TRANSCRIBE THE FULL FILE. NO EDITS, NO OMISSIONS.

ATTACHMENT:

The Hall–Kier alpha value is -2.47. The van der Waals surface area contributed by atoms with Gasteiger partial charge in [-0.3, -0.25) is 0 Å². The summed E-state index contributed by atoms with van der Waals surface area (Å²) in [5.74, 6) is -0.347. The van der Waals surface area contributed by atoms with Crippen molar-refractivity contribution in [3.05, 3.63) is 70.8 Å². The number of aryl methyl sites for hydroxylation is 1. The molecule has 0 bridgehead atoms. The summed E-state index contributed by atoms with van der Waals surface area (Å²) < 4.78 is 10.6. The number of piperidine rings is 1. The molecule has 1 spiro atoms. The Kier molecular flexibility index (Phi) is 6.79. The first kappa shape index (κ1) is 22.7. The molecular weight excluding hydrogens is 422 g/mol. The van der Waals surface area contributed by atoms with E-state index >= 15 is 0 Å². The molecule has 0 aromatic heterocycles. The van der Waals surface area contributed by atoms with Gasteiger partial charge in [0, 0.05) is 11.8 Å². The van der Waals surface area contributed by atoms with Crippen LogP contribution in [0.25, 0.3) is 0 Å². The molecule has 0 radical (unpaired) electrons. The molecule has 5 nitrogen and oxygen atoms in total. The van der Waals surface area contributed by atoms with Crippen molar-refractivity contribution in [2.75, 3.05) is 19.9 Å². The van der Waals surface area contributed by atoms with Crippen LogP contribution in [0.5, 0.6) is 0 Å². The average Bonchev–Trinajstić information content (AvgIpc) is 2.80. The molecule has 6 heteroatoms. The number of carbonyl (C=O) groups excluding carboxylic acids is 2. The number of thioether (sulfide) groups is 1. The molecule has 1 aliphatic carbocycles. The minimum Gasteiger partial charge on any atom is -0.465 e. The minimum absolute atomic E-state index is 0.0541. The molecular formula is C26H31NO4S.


The Hall–Kier alpha value is -2.47. The van der Waals surface area contributed by atoms with Gasteiger partial charge in [-0.3, -0.25) is 0 Å². The summed E-state index contributed by atoms with van der Waals surface area (Å²) in [5.74, 6) is -0.347. The van der Waals surface area contributed by atoms with Crippen molar-refractivity contribution in [3.05, 3.63) is 70.8 Å². The number of aryl methyl sites for hydroxylation is 1. The molecule has 0 bridgehead atoms. The summed E-state index contributed by atoms with van der Waals surface area (Å²) < 4.78 is 10.6. The number of piperidine rings is 1. The molecule has 1 spiro atoms. The Kier molecular flexibility index (Phi) is 6.79. The first kappa shape index (κ1) is 22.7. The molecular weight excluding hydrogens is 422 g/mol. The van der Waals surface area contributed by atoms with E-state index >= 15 is 0 Å². The molecule has 0 aromatic heterocycles. The van der Waals surface area contributed by atoms with Gasteiger partial charge in [0, 0.05) is 11.8 Å². The van der Waals surface area contributed by atoms with Crippen LogP contribution in [0.25, 0.3) is 0 Å². The molecule has 0 radical (unpaired) electrons. The molecule has 5 nitrogen and oxygen atoms in total. The van der Waals surface area contributed by atoms with Crippen molar-refractivity contribution in [2.75, 3.05) is 19.9 Å². The van der Waals surface area contributed by atoms with Crippen LogP contribution in [0.5, 0.6) is 0 Å². The average Bonchev–Trinajstić information content (AvgIpc) is 2.80. The molecule has 6 heteroatoms. The number of carbonyl (C=O) groups excluding carboxylic acids is 2. The number of thioether (sulfide) groups is 1. The molecule has 1 aliphatic carbocycles. The minimum Gasteiger partial charge on any atom is -0.465 e. The minimum absolute atomic E-state index is 0.0541. The molecular formula is C26H31NO4S.